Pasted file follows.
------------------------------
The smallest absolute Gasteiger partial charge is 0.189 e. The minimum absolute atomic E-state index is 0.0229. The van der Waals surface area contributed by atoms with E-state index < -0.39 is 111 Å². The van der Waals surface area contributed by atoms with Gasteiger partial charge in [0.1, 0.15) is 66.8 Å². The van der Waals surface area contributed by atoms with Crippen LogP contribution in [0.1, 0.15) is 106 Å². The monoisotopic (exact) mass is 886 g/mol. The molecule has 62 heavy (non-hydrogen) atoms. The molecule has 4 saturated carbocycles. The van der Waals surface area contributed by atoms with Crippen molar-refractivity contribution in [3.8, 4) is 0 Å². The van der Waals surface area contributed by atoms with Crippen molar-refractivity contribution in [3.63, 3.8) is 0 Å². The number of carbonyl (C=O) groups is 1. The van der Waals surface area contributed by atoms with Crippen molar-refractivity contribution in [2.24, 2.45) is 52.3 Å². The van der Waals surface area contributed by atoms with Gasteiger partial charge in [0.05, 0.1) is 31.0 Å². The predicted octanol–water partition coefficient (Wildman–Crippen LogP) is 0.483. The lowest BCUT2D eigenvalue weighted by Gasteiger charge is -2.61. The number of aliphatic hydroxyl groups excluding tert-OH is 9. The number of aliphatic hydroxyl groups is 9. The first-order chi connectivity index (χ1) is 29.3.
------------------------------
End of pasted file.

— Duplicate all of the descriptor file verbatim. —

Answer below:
The smallest absolute Gasteiger partial charge is 0.189 e. The minimum absolute atomic E-state index is 0.0229. The van der Waals surface area contributed by atoms with E-state index < -0.39 is 111 Å². The van der Waals surface area contributed by atoms with Gasteiger partial charge in [0.1, 0.15) is 66.8 Å². The van der Waals surface area contributed by atoms with Crippen LogP contribution in [0.1, 0.15) is 106 Å². The monoisotopic (exact) mass is 886 g/mol. The molecule has 62 heavy (non-hydrogen) atoms. The molecule has 4 saturated carbocycles. The van der Waals surface area contributed by atoms with Crippen molar-refractivity contribution in [3.8, 4) is 0 Å². The van der Waals surface area contributed by atoms with Crippen molar-refractivity contribution in [3.63, 3.8) is 0 Å². The number of carbonyl (C=O) groups is 1. The van der Waals surface area contributed by atoms with Crippen molar-refractivity contribution in [2.24, 2.45) is 52.3 Å². The van der Waals surface area contributed by atoms with Gasteiger partial charge in [0.05, 0.1) is 31.0 Å². The predicted octanol–water partition coefficient (Wildman–Crippen LogP) is 0.483. The lowest BCUT2D eigenvalue weighted by Gasteiger charge is -2.61. The number of aliphatic hydroxyl groups excluding tert-OH is 9. The number of aliphatic hydroxyl groups is 9. The first-order chi connectivity index (χ1) is 29.3.